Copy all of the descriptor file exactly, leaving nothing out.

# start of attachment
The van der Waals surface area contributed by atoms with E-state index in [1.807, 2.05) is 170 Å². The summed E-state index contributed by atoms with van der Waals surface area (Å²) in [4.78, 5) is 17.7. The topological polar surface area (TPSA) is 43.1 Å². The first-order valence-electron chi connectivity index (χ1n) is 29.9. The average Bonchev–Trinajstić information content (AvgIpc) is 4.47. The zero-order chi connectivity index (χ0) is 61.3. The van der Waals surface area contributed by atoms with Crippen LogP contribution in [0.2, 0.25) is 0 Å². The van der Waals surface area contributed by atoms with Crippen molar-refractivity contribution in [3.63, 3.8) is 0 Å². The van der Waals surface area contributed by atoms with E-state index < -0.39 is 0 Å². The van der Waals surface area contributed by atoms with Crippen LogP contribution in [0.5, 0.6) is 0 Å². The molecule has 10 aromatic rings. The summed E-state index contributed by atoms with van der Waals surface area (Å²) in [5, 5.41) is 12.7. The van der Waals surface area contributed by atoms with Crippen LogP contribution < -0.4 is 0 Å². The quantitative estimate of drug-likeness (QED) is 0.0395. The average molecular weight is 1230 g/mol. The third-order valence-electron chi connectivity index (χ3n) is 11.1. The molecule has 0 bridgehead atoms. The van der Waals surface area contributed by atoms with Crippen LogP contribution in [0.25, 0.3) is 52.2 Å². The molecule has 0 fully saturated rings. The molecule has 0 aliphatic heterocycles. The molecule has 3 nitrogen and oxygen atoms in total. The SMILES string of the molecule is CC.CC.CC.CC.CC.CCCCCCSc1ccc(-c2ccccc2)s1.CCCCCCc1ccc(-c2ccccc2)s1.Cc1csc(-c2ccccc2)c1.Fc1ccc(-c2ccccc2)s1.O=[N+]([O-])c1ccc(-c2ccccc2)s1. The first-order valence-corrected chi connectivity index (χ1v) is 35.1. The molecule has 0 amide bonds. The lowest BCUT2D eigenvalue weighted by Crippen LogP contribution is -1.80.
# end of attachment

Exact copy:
The van der Waals surface area contributed by atoms with E-state index in [1.807, 2.05) is 170 Å². The summed E-state index contributed by atoms with van der Waals surface area (Å²) in [4.78, 5) is 17.7. The topological polar surface area (TPSA) is 43.1 Å². The first-order valence-electron chi connectivity index (χ1n) is 29.9. The average Bonchev–Trinajstić information content (AvgIpc) is 4.47. The zero-order chi connectivity index (χ0) is 61.3. The van der Waals surface area contributed by atoms with Crippen LogP contribution in [0.2, 0.25) is 0 Å². The van der Waals surface area contributed by atoms with Crippen molar-refractivity contribution in [3.63, 3.8) is 0 Å². The van der Waals surface area contributed by atoms with E-state index < -0.39 is 0 Å². The van der Waals surface area contributed by atoms with Crippen LogP contribution in [0.5, 0.6) is 0 Å². The molecule has 10 aromatic rings. The summed E-state index contributed by atoms with van der Waals surface area (Å²) in [5, 5.41) is 12.7. The van der Waals surface area contributed by atoms with Crippen LogP contribution < -0.4 is 0 Å². The quantitative estimate of drug-likeness (QED) is 0.0395. The average molecular weight is 1230 g/mol. The third-order valence-electron chi connectivity index (χ3n) is 11.1. The molecule has 0 bridgehead atoms. The van der Waals surface area contributed by atoms with Crippen LogP contribution in [0.25, 0.3) is 52.2 Å². The molecule has 0 fully saturated rings. The molecule has 0 aliphatic heterocycles. The molecule has 3 nitrogen and oxygen atoms in total. The SMILES string of the molecule is CC.CC.CC.CC.CC.CCCCCCSc1ccc(-c2ccccc2)s1.CCCCCCc1ccc(-c2ccccc2)s1.Cc1csc(-c2ccccc2)c1.Fc1ccc(-c2ccccc2)s1.O=[N+]([O-])c1ccc(-c2ccccc2)s1. The first-order valence-corrected chi connectivity index (χ1v) is 35.1. The molecule has 0 amide bonds. The lowest BCUT2D eigenvalue weighted by Crippen LogP contribution is -1.80.